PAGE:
ShentonSTAGE Daily for FRIDAY MARCH 25

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Welcome to today’s edition of ShentonSTAGE, coming to you live from New York this week — which is also why I missed yesterday and the day before. My schedule just became too rammed, with double shows on each of those days, some of which I will use this opportunity to catch up on….

They saw me variously stretching my wings beyond Broadway, apart from last night going to a press performance for PLAZA SUITE, ahead of its official opening on Monday (March 28), that heralds the beginning of an upcoming rush of some sixteen openings that will take place between then and the same day exactly a month later, April 28, that is the official cut-off date of the 2021/22 season that the next Tony Awards in June will reward. (POTUS, originally announced to open on May 9, has now brought forward its official press opening to the matinee on April 28, so as to make it in under the wire).

There are also three returning shows in that timeframe, BEETLEJUICE (which had its original run curtailed not because of the pandemic but because its original home the Winter Garden was coveted — and then summarily taken — by THE MUSIC MAN instead, but is now being rehomed at the Marquis), MRS DOUBTFIRE (which suspended its run owing to the Covid resurgence caused by Omicron, and now resumes  performances at the Sondheim Theatre after its hiatus) and THE GIRL FROM THE NORTH COUNTRY (that will return to the Belasco for a run of 50 more performances from April 29-June 11).

I will report on PLAZA SUITE on Tuesday, following Monday’s opening. It is only the fourth show to have opened on Broadway since January, so the slate of fifteen more new shows set to open this season are coming in the first 28 days of April, meaning an average of one every two days, except that there’s also a run of consecutive openings from April 19-21 and April 24-28 (with two opening on the same day, April 27), so expect the critics to go stir crazy during that time…..(Consult my regularly updated feature of shows scheduled to be opening ahead, including on Broadway, for a more detailed diary).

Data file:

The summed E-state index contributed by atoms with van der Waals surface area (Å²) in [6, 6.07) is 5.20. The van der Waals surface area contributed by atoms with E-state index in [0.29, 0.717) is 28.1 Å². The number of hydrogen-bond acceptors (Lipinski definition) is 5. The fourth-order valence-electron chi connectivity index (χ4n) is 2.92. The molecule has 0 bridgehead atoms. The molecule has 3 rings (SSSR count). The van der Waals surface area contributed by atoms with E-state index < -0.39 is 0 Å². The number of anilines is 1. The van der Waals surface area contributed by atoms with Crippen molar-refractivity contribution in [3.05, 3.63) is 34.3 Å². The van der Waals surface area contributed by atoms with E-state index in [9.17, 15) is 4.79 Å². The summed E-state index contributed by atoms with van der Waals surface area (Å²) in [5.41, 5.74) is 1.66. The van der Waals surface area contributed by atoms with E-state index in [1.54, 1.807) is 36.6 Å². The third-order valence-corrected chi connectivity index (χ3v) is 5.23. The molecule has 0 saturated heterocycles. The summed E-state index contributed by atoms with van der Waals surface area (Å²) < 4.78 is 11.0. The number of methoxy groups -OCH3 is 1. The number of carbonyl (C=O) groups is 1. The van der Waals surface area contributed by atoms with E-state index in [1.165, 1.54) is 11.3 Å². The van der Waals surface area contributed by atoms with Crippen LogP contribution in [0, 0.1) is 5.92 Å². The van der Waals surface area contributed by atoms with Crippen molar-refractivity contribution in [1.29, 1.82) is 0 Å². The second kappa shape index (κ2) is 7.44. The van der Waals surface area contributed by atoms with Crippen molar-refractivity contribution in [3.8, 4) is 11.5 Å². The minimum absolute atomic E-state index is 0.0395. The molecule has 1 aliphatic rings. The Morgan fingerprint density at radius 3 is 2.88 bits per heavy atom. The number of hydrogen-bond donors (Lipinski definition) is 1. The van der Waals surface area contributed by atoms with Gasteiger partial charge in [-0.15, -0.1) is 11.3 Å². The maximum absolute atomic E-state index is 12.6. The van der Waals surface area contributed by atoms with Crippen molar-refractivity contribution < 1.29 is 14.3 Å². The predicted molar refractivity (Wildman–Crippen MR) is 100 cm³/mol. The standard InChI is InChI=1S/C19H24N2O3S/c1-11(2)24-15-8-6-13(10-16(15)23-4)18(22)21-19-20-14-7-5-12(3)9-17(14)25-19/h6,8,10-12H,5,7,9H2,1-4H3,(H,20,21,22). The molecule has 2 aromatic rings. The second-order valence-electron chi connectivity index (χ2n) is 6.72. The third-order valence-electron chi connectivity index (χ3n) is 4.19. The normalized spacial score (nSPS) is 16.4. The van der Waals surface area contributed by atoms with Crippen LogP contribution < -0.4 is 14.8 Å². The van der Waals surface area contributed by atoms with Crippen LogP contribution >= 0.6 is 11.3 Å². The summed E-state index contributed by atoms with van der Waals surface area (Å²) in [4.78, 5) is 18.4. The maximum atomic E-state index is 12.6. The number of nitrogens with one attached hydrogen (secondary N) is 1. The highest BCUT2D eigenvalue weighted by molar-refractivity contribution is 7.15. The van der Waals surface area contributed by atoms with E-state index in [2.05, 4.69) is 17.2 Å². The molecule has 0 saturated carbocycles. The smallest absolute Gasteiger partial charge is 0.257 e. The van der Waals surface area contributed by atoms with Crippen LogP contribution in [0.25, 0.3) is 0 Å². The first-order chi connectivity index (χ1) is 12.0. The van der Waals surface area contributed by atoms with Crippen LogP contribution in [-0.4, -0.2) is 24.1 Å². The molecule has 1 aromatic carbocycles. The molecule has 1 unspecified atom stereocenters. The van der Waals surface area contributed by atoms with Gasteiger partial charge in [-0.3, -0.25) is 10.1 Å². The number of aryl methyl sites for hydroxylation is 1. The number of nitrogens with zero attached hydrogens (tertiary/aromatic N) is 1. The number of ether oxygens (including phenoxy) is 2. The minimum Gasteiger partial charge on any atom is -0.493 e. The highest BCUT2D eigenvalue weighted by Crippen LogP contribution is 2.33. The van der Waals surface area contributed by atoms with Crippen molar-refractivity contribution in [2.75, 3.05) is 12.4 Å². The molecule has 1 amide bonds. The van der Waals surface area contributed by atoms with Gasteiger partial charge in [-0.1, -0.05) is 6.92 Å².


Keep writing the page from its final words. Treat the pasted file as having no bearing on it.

From (Lower) Manhattan to New Jersey

Yesterday afternoon I saw a regional production, about 45 minutes into New Jersey (at the Axelrod Arts Centre, located in a Jewish community centre in the town of Deal Park), of Jason Robert Brown’s originally short-lived (but now thankfully still enduring) musical THE BRIDGES OF MADISON COUNTY, first seen briefly on Broadway in 2014.

It yielded of Brown’s most aching and rapturous scores, pulsing with the emotion of crushed romance, sublimely sung by Kate Baldwin and Aaron Lazar as a couple who have a passionate four-day encounter that changes their lives forever.

This revival — beautifully and economically directed by Hunter Foster, who played Francesca’s husband Bud in the original Broadway production — captures the show’s heart and art. And the two leads broke my heart, just as their own are broken.

Brown has a new show on Broadway this season — a stage musical adaptation of the Billy Crystal film MR SATURDAY NIGHT, that Crystal will reprise his own role in. So that should guarantee the show’s commercial viability like no other Brown musical to date. (Since his 1998 Tony winning Broadway debut with PARADE, Brown has had four original musicals, including that show, so far produced on Broadway; the longest running was called 13, which achieved 105 performances, in 2008).

Still, that record far eclipses that of Barry Manilow, even though he has had four runs of his concert shows on the Great White Way of his own since 1976; but for whom a Broadway run for a musical he has had in development for some thirty years is yet to elude him.